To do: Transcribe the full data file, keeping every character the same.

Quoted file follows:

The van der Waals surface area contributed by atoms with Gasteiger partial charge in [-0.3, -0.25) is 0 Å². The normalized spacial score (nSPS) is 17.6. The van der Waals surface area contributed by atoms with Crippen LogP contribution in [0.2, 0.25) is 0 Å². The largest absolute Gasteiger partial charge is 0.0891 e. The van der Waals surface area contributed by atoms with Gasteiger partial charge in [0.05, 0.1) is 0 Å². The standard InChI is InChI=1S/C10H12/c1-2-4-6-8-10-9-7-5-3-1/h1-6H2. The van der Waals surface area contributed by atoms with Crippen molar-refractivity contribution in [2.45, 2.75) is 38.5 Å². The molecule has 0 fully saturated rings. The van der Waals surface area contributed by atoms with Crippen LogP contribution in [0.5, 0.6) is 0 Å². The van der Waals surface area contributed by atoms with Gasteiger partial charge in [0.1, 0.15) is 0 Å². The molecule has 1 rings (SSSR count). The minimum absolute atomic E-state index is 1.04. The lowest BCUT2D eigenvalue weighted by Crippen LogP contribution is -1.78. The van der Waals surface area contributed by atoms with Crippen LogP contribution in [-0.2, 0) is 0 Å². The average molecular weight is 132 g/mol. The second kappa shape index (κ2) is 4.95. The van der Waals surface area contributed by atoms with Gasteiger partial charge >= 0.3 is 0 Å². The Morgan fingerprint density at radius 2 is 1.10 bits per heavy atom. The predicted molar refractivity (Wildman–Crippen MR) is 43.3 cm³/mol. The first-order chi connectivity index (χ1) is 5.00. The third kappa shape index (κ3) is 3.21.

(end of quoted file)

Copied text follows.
The van der Waals surface area contributed by atoms with Gasteiger partial charge in [-0.3, -0.25) is 0 Å². The normalized spacial score (nSPS) is 17.6. The van der Waals surface area contributed by atoms with Crippen LogP contribution in [0.2, 0.25) is 0 Å². The largest absolute Gasteiger partial charge is 0.0891 e. The van der Waals surface area contributed by atoms with Gasteiger partial charge in [0.05, 0.1) is 0 Å². The standard InChI is InChI=1S/C10H12/c1-2-4-6-8-10-9-7-5-3-1/h1-6H2. The van der Waals surface area contributed by atoms with Crippen molar-refractivity contribution in [2.45, 2.75) is 38.5 Å². The molecule has 0 fully saturated rings. The van der Waals surface area contributed by atoms with Crippen LogP contribution in [0.5, 0.6) is 0 Å². The van der Waals surface area contributed by atoms with Gasteiger partial charge in [0.1, 0.15) is 0 Å². The molecule has 1 rings (SSSR count). The minimum absolute atomic E-state index is 1.04. The lowest BCUT2D eigenvalue weighted by Crippen LogP contribution is -1.78. The van der Waals surface area contributed by atoms with Crippen LogP contribution in [-0.2, 0) is 0 Å². The average molecular weight is 132 g/mol. The second kappa shape index (κ2) is 4.95. The van der Waals surface area contributed by atoms with Gasteiger partial charge >= 0.3 is 0 Å². The Morgan fingerprint density at radius 2 is 1.10 bits per heavy atom. The predicted molar refractivity (Wildman–Crippen MR) is 43.3 cm³/mol. The first-order chi connectivity index (χ1) is 5.00. The third kappa shape index (κ3) is 3.21.